During the interim between the first entry into the hospital and his death various tests were made on decedent in an effort to determine the cause of his condition. It was determined that decedent probably had a space occupying mass in the right parietal region of his brain. A craniotomy was performed. A large tumor was found in the right temporal parietal region of the brain. The tumor had infiltrated the brain and therefore was not of the sort that could be removed. The decedent died shortly after this operation.

Dr. Hoff, who examined decedent, ordered the various tests, and performed the craniotomy, testified that the immediate cause of his death was "the tumor or the swelling within the tumor." The deputy, as above stated, found that the combined effects of the pre-existing tumor and the aggravation thereof by the accident involved here resulted in decedent's death.

There was competent evidence in the record through the testimony of Dr. Hoff, a neurosurgeon, to support the deputy's finding that there was a causal relationship between decedent's death and the accident.

Dr. Hoff testified that under the facts presented, i.e. decedent's having no prior history of symptoms of brain tumor, a blow to the head, followed within six days by an attack with the symptoms above recited and subsequent similar symptoms not recited herein, the blow to the head "played a role in the aggravation" of his symptoms but he said he could not tell how great a role. He explained that while the symptoms were caused by the tumor "* * * the precipitation and aggravation at that time I think, rather, I believe the trauma played a role in bringing them on at that time, I don't believe I could say more than that." He also testified that "* * * the problem of the nature which he (decedent) had one would normally anticipate that at some time in the future he would have developed symptoms * * *."

At the hearing before the deputy Dr. Hoff reaffirmed statements made in a deposition prior to trial to the effect that there was no "* * * definite evidence that the growth of the tumor was necessarily expedited in its development by the trauma."

The deputy was obviously concerned with the effect of Dr. Hoff's testimony for he asked him to explain his statements that while the growth of the tumor was not necessarily aggravated or expedited by the trauma, the trauma could be said, with reasonable medical certainty, to be the cause of the symptoms.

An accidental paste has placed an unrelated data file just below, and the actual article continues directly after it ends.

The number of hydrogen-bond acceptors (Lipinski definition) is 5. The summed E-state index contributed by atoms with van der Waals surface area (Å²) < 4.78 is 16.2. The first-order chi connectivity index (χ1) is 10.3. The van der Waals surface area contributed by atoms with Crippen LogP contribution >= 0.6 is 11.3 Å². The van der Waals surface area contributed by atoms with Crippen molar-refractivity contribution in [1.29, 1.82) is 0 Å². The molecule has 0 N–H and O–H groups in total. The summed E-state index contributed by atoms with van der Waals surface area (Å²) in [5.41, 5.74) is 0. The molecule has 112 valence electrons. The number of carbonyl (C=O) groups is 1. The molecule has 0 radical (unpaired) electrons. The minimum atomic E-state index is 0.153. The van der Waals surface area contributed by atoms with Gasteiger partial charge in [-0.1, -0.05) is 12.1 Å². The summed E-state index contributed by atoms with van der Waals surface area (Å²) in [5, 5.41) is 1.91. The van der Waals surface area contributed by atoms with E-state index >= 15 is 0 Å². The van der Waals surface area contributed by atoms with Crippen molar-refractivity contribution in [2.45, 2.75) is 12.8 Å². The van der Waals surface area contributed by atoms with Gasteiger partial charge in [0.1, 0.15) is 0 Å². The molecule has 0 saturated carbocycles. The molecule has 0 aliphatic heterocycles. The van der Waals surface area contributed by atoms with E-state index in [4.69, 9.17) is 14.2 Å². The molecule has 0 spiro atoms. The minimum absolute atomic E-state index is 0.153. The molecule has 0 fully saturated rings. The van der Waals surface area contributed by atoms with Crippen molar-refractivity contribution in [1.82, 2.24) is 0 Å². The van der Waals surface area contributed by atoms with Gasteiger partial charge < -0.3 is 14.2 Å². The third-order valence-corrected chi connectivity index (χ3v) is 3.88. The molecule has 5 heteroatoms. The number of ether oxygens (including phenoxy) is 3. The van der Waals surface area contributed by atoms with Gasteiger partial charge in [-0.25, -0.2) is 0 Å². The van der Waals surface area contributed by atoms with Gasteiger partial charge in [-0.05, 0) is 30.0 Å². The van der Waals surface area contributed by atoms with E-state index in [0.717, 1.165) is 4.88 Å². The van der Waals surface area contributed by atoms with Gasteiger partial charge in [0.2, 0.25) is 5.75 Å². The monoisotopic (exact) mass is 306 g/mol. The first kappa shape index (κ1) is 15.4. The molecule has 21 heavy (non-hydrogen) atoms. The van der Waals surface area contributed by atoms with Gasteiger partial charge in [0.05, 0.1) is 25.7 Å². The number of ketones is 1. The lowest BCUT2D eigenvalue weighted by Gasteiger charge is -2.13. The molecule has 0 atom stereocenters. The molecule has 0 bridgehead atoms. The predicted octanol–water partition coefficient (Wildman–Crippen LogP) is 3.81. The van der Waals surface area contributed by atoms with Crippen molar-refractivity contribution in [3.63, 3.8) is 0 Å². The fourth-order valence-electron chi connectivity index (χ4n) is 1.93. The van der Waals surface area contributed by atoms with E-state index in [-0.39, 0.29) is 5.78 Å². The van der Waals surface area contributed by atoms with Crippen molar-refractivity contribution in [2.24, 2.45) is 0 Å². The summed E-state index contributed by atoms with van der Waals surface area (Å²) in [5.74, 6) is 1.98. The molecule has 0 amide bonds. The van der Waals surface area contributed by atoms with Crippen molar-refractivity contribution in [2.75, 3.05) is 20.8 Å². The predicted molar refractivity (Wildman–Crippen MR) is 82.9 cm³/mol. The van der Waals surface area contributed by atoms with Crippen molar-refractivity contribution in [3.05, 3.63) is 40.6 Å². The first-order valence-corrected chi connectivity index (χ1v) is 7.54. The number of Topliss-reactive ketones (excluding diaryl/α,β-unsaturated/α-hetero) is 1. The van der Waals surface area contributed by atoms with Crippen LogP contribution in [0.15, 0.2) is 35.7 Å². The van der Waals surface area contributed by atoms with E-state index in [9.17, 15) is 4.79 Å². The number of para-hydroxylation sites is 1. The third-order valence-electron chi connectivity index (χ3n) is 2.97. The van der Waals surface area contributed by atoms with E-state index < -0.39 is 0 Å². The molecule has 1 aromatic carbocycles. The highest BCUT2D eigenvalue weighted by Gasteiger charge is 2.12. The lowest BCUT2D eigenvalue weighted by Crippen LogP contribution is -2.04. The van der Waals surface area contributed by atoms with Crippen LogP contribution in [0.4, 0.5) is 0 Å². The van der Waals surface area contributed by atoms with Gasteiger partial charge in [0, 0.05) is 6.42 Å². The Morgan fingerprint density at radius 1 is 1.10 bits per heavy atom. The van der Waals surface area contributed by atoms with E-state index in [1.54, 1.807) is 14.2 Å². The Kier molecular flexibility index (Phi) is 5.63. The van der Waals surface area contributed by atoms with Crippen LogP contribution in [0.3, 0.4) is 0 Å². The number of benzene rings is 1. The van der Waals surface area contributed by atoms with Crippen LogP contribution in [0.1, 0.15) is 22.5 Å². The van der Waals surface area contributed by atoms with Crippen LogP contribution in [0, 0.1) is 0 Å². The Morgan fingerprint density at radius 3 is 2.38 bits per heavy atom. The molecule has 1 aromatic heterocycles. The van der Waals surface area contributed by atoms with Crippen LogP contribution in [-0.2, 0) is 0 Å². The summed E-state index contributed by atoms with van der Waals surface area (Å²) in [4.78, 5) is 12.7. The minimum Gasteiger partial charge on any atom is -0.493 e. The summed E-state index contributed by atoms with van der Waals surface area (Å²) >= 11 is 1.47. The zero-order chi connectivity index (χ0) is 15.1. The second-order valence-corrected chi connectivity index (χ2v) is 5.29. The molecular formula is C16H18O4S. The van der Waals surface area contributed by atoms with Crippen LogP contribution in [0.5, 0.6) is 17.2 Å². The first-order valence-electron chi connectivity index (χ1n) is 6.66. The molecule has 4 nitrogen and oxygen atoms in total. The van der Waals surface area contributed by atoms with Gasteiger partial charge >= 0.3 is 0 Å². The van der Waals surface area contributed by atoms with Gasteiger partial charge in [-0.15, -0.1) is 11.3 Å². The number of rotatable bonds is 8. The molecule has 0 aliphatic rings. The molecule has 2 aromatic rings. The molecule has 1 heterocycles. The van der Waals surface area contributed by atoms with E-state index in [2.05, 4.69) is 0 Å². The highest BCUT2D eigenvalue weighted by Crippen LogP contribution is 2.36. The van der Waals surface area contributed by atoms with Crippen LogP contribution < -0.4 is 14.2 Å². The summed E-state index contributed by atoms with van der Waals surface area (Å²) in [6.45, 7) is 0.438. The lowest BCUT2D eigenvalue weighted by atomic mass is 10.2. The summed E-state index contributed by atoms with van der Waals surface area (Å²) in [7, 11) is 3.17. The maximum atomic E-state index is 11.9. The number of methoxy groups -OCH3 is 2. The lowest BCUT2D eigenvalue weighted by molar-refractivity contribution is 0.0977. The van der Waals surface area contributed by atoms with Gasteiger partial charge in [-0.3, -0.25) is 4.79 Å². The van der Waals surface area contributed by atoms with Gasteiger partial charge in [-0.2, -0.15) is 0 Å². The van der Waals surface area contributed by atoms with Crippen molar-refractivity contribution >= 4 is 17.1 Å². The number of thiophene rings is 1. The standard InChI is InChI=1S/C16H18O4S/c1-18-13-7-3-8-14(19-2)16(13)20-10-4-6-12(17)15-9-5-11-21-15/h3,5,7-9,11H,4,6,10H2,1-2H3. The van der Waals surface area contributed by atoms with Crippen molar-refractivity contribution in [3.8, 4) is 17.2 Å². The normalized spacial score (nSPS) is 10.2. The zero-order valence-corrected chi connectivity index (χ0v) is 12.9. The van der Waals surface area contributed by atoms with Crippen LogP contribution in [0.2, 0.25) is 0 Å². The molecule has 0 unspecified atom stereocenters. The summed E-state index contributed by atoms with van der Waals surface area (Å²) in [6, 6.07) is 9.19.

In response to the deputy's questions Dr. Hoff again explained that there was no definite medical proof that the trauma brought about an increase in speed of the growth of the tumor, but that the "* * * trauma may have precipitated the onset of his symptoms, as a result of that I interpreted *10 it in my own mind that it played a role in aggravating the symptoms in bringing them about so that they came about sooner." The doctor continued saying again "Having a tumor of this nature in the area which it was we would normally anticipate that he would develop symptoms from this tumor as it would grow and reach sufficient size to cause the symptoms and since he had no symptoms before (the accident) I would consider that the trauma played a role in starting of them at that time. * *"

We think Dr. Hoff's testimony and the evidence in this cause present a logical sequence of events which adequately support the deputy's conclusion that the injury was causally related to the precipitation or acceleration of the symptoms of the pre-existing tumor in decedent's brain. It was the burden of the employer-carrier to come forth and show that another cause was more logical and consonant with reason if they would defeat the claim that the injury and result here were unconnected. See Johnson v. Dicks, Fla. 1955, 76 So. 2d 657, 661; Johnson v. Koffee Kettle Restaurant, Fla. 1961, 125 So. 2d 297; and Ortkiese v. Clarson & Ewell Engineering, Fla. 1961, 126 So. 2d 556.

In its totality it seems clear to us that the injury merely accelerated decedent's death rather than causing it directly. The deputy seems to have arrived at the same conclusion for he found that it was the tumor and its aggravation by the accident which resulted in decedent's demise.

This makes real the employer-carrier's contention that they should not be held liable for full death benefits, but only for that portion due to the acceleration of death. In other words they contend that apportionment was in order. We agree.

The employer-carrier base their contention on the clear mandate of Sec. 440.02(19), F.S.A. which reads:

"* * * Where a pre-existing disease is accelerated or aggravated by accident arising out of and in the course of the employment, only acceleration of death or the acceleration or agravation of disability reasonably attributable to the accident shall be compensable." (Emphasis added.)